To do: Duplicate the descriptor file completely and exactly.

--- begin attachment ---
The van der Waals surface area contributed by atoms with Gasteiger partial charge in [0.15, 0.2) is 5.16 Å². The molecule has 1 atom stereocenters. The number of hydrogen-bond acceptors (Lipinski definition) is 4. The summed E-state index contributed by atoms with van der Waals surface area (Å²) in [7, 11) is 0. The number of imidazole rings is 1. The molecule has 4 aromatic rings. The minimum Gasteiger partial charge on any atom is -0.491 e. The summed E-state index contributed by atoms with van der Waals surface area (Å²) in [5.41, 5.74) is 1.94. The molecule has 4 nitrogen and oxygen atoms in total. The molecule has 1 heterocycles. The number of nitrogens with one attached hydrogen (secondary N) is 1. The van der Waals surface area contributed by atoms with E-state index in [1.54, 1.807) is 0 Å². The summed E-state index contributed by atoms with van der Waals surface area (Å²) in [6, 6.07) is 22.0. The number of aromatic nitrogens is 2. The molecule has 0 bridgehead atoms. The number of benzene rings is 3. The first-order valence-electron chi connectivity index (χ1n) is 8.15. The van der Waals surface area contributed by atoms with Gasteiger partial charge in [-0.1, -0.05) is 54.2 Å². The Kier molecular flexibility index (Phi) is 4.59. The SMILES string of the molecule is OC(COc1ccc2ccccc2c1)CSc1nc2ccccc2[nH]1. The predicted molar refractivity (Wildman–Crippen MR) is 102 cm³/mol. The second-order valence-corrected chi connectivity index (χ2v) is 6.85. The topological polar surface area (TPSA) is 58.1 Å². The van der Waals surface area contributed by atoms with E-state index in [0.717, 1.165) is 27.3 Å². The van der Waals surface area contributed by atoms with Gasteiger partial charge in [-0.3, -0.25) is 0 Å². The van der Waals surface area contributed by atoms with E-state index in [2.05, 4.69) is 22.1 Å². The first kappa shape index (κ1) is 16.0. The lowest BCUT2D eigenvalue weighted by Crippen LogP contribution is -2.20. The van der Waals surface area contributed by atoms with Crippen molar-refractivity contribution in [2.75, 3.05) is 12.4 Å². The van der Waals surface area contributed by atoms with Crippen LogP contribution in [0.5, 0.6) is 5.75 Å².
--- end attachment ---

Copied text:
The van der Waals surface area contributed by atoms with Gasteiger partial charge in [0.15, 0.2) is 5.16 Å². The molecule has 1 atom stereocenters. The number of hydrogen-bond acceptors (Lipinski definition) is 4. The summed E-state index contributed by atoms with van der Waals surface area (Å²) in [7, 11) is 0. The number of imidazole rings is 1. The molecule has 4 aromatic rings. The minimum Gasteiger partial charge on any atom is -0.491 e. The summed E-state index contributed by atoms with van der Waals surface area (Å²) in [5.41, 5.74) is 1.94. The molecule has 4 nitrogen and oxygen atoms in total. The molecule has 1 heterocycles. The number of nitrogens with one attached hydrogen (secondary N) is 1. The van der Waals surface area contributed by atoms with E-state index in [1.54, 1.807) is 0 Å². The summed E-state index contributed by atoms with van der Waals surface area (Å²) in [6, 6.07) is 22.0. The number of aromatic nitrogens is 2. The molecule has 0 bridgehead atoms. The number of benzene rings is 3. The first-order valence-electron chi connectivity index (χ1n) is 8.15. The van der Waals surface area contributed by atoms with Gasteiger partial charge in [-0.1, -0.05) is 54.2 Å². The Kier molecular flexibility index (Phi) is 4.59. The SMILES string of the molecule is OC(COc1ccc2ccccc2c1)CSc1nc2ccccc2[nH]1. The predicted molar refractivity (Wildman–Crippen MR) is 102 cm³/mol. The second-order valence-corrected chi connectivity index (χ2v) is 6.85. The topological polar surface area (TPSA) is 58.1 Å². The van der Waals surface area contributed by atoms with E-state index in [0.717, 1.165) is 27.3 Å². The van der Waals surface area contributed by atoms with Gasteiger partial charge in [-0.3, -0.25) is 0 Å². The van der Waals surface area contributed by atoms with E-state index in [2.05, 4.69) is 22.1 Å². The first kappa shape index (κ1) is 16.0. The lowest BCUT2D eigenvalue weighted by Crippen LogP contribution is -2.20. The van der Waals surface area contributed by atoms with Crippen molar-refractivity contribution in [2.75, 3.05) is 12.4 Å². The van der Waals surface area contributed by atoms with Crippen LogP contribution in [0.5, 0.6) is 5.75 Å².